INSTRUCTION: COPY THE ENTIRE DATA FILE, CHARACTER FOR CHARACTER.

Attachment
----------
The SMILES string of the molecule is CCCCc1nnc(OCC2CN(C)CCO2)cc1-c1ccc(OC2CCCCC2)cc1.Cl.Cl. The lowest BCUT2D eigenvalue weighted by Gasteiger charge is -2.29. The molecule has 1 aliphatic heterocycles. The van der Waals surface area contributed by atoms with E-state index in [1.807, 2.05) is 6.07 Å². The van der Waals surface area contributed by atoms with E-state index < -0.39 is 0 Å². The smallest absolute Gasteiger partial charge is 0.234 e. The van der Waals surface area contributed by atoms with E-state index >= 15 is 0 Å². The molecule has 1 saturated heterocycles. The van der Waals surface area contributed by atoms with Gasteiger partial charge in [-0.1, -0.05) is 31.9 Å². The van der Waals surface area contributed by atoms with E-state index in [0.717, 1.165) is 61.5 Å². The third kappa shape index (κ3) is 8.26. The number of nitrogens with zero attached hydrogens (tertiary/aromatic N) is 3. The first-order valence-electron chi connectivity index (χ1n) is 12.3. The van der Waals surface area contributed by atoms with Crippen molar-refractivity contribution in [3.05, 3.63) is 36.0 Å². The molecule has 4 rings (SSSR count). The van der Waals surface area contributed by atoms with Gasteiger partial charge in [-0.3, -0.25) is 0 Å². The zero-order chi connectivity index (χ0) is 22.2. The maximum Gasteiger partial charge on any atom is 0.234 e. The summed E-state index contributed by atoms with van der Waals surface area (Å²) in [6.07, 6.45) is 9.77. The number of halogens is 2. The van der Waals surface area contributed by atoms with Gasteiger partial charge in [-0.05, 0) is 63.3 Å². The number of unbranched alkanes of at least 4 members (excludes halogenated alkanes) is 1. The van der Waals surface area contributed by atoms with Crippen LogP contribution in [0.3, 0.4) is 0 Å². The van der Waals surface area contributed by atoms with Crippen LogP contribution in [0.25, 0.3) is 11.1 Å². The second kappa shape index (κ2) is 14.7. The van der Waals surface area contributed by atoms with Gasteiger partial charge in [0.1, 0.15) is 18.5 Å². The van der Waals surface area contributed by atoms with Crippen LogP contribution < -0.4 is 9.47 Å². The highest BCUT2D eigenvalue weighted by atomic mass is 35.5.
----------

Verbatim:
The SMILES string of the molecule is CCCCc1nnc(OCC2CN(C)CCO2)cc1-c1ccc(OC2CCCCC2)cc1.Cl.Cl. The lowest BCUT2D eigenvalue weighted by Gasteiger charge is -2.29. The molecule has 1 aliphatic heterocycles. The van der Waals surface area contributed by atoms with E-state index in [1.807, 2.05) is 6.07 Å². The van der Waals surface area contributed by atoms with E-state index < -0.39 is 0 Å². The smallest absolute Gasteiger partial charge is 0.234 e. The van der Waals surface area contributed by atoms with E-state index >= 15 is 0 Å². The molecule has 1 saturated heterocycles. The van der Waals surface area contributed by atoms with Gasteiger partial charge in [-0.1, -0.05) is 31.9 Å². The van der Waals surface area contributed by atoms with E-state index in [0.717, 1.165) is 61.5 Å². The third kappa shape index (κ3) is 8.26. The number of nitrogens with zero attached hydrogens (tertiary/aromatic N) is 3. The first-order valence-electron chi connectivity index (χ1n) is 12.3. The van der Waals surface area contributed by atoms with Crippen molar-refractivity contribution in [3.05, 3.63) is 36.0 Å². The molecule has 4 rings (SSSR count). The van der Waals surface area contributed by atoms with Gasteiger partial charge in [-0.3, -0.25) is 0 Å². The zero-order chi connectivity index (χ0) is 22.2. The maximum Gasteiger partial charge on any atom is 0.234 e. The summed E-state index contributed by atoms with van der Waals surface area (Å²) in [6.07, 6.45) is 9.77. The number of halogens is 2. The van der Waals surface area contributed by atoms with Gasteiger partial charge in [-0.05, 0) is 63.3 Å². The number of unbranched alkanes of at least 4 members (excludes halogenated alkanes) is 1. The van der Waals surface area contributed by atoms with Crippen LogP contribution in [0.3, 0.4) is 0 Å². The van der Waals surface area contributed by atoms with Crippen LogP contribution in [0.25, 0.3) is 11.1 Å². The second kappa shape index (κ2) is 14.7. The van der Waals surface area contributed by atoms with Gasteiger partial charge in [0.1, 0.15) is 18.5 Å². The van der Waals surface area contributed by atoms with Crippen LogP contribution < -0.4 is 9.47 Å². The highest BCUT2D eigenvalue weighted by atomic mass is 35.5.